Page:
the conclusion drawn by a previous comparative analysis demonstrating that Rh = ct is
statistically preferred over Planck CDM. But we also find that the reported errors in the
H II measurements may not be purely Gaussian, perhaps due to a partial contamination by
non-Gaussian systematic effects. The use of H II galaxies and H II regions as standard candles
may be improved even further with a better handling of the systematics in these sources.

Model selection based on the angular-diameter distance to the compact structure in radio quasars

Melia, Fulvio (IOP PUBLISHING LTD, 2018-09-03)

Of all the distance arid temporal measures in cosmology, the angular-diameter distance, d(A)(z), uniquely reaches a maximum value at some finite redshift z(max )and then decreases to zero towards the Big Bang. This effect has been difficult to observe due to a lack of reliable, standard rulers, though refinements to the identification of the compact structure in radio quasars may have overcome this deficiency. In this letter, we assemble a catalog of 140 such sources with 0 less than or similar to z less than or similar to 3 for model selection and the measurement of z(max). In flat Lambda CDM, we find that Omega(m) = 0.24(-0.09)(+0.1) fully consistent with the Planck optimized value, with z(max) = 1.69. Both of these values are associated with a d(A)(z) indistinguishable from that predicted by the zero active mass condition, rho + 3p = 0, in terms of the total pressure rho and total energy density rho of the cosmic fluid. An expansion driven by this constraint, known as the Rh = ct universe, has z(max )= 1.718, which differs from the Lambda CDM optimized value by less than similar to 1.6%. Indeed, the Bayes Information Criterion favours R-h = ct over flat Lambda CDM with a likelihood of similar to 81% vs. 19%, suggesting that the optimized parameters in Planck Lambda CDM mimic the constraint p = -rho/3.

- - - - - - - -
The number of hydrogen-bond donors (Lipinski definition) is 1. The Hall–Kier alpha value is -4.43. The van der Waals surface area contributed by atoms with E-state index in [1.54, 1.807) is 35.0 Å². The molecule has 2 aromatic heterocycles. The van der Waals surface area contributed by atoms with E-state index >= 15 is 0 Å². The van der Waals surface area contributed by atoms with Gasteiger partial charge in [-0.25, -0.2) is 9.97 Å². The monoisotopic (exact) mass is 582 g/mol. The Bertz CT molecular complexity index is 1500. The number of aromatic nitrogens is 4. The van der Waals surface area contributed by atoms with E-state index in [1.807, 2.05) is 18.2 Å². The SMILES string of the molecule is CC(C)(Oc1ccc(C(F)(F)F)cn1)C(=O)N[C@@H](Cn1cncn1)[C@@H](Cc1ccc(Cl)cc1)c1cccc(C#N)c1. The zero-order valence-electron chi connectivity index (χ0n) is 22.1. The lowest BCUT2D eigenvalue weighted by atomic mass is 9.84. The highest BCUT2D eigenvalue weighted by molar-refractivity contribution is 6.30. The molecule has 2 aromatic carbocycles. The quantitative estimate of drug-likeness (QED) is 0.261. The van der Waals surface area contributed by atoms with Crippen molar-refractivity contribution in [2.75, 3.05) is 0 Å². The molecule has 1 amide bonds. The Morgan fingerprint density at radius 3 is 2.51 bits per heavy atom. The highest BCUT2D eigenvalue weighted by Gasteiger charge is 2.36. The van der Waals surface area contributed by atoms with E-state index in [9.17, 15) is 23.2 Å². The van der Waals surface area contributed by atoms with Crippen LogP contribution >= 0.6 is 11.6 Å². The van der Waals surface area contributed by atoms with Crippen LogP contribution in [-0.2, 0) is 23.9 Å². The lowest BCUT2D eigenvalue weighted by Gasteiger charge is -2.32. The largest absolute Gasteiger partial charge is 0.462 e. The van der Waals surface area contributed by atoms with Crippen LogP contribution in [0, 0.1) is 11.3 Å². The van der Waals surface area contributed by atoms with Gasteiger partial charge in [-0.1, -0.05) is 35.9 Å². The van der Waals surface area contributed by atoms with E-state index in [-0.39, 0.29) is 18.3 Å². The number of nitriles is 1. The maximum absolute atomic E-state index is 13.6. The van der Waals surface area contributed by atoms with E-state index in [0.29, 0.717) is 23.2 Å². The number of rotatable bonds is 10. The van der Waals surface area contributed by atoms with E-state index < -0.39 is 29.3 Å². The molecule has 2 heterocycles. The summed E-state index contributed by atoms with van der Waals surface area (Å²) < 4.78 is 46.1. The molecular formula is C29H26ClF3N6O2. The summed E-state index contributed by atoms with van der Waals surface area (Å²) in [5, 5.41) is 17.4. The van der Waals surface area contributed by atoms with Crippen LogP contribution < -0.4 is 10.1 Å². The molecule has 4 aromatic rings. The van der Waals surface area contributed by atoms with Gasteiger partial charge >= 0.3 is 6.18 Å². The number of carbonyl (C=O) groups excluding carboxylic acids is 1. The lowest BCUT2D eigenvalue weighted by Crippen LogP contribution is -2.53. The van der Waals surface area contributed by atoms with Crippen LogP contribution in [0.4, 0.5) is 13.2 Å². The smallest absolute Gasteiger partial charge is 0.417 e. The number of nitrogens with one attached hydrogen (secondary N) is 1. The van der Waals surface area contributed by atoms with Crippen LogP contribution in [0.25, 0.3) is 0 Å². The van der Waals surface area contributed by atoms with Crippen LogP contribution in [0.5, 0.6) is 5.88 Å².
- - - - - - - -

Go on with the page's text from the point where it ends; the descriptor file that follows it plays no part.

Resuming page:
Unseen Progenitors of Luminous High-z Quasars in the Rh = ct Universe

Fatuzzo, Marco; Melia, Fulvio (IOP PUBLISHING LTD, 2017-09-11)